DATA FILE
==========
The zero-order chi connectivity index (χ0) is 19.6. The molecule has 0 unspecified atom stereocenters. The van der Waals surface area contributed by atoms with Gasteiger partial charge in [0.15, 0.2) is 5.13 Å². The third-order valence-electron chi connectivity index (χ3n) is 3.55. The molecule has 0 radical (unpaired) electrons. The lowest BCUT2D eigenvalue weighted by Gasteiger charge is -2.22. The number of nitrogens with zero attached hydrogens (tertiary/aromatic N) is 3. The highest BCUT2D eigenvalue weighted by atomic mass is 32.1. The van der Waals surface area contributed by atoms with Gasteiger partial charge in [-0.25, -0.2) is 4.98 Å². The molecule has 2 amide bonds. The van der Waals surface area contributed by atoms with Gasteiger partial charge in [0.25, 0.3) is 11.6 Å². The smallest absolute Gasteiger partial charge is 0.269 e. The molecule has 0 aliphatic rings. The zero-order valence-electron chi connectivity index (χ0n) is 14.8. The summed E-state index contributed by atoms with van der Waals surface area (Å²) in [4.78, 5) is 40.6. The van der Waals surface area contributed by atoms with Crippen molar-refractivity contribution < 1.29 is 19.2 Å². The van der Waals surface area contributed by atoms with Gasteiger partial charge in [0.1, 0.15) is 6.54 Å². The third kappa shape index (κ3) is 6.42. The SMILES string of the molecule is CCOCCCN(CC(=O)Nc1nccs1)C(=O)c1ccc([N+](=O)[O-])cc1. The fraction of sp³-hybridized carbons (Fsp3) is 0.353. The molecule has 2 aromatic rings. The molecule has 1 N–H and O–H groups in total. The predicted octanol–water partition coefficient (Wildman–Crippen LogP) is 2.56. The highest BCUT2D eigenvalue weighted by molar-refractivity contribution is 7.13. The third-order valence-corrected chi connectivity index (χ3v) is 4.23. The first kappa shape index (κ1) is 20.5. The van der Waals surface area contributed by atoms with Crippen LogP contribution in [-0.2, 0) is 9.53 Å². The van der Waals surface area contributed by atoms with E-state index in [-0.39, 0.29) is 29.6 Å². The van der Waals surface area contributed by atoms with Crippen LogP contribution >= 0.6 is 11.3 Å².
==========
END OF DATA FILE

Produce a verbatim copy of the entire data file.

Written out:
The zero-order chi connectivity index (χ0) is 19.6. The molecule has 0 unspecified atom stereocenters. The van der Waals surface area contributed by atoms with Gasteiger partial charge in [0.15, 0.2) is 5.13 Å². The third-order valence-electron chi connectivity index (χ3n) is 3.55. The molecule has 0 radical (unpaired) electrons. The lowest BCUT2D eigenvalue weighted by Gasteiger charge is -2.22. The number of nitrogens with zero attached hydrogens (tertiary/aromatic N) is 3. The highest BCUT2D eigenvalue weighted by atomic mass is 32.1. The van der Waals surface area contributed by atoms with Gasteiger partial charge in [-0.25, -0.2) is 4.98 Å². The molecule has 2 amide bonds. The van der Waals surface area contributed by atoms with Gasteiger partial charge in [0.25, 0.3) is 11.6 Å². The smallest absolute Gasteiger partial charge is 0.269 e. The molecule has 0 aliphatic rings. The zero-order valence-electron chi connectivity index (χ0n) is 14.8. The summed E-state index contributed by atoms with van der Waals surface area (Å²) in [4.78, 5) is 40.6. The van der Waals surface area contributed by atoms with Crippen molar-refractivity contribution < 1.29 is 19.2 Å². The van der Waals surface area contributed by atoms with Gasteiger partial charge in [0.1, 0.15) is 6.54 Å². The third kappa shape index (κ3) is 6.42. The SMILES string of the molecule is CCOCCCN(CC(=O)Nc1nccs1)C(=O)c1ccc([N+](=O)[O-])cc1. The fraction of sp³-hybridized carbons (Fsp3) is 0.353. The molecule has 2 aromatic rings. The molecule has 1 N–H and O–H groups in total. The predicted octanol–water partition coefficient (Wildman–Crippen LogP) is 2.56. The highest BCUT2D eigenvalue weighted by molar-refractivity contribution is 7.13. The third-order valence-corrected chi connectivity index (χ3v) is 4.23. The first kappa shape index (κ1) is 20.5. The van der Waals surface area contributed by atoms with Crippen LogP contribution in [-0.2, 0) is 9.53 Å². The van der Waals surface area contributed by atoms with E-state index in [-0.39, 0.29) is 29.6 Å². The van der Waals surface area contributed by atoms with Crippen LogP contribution >= 0.6 is 11.3 Å².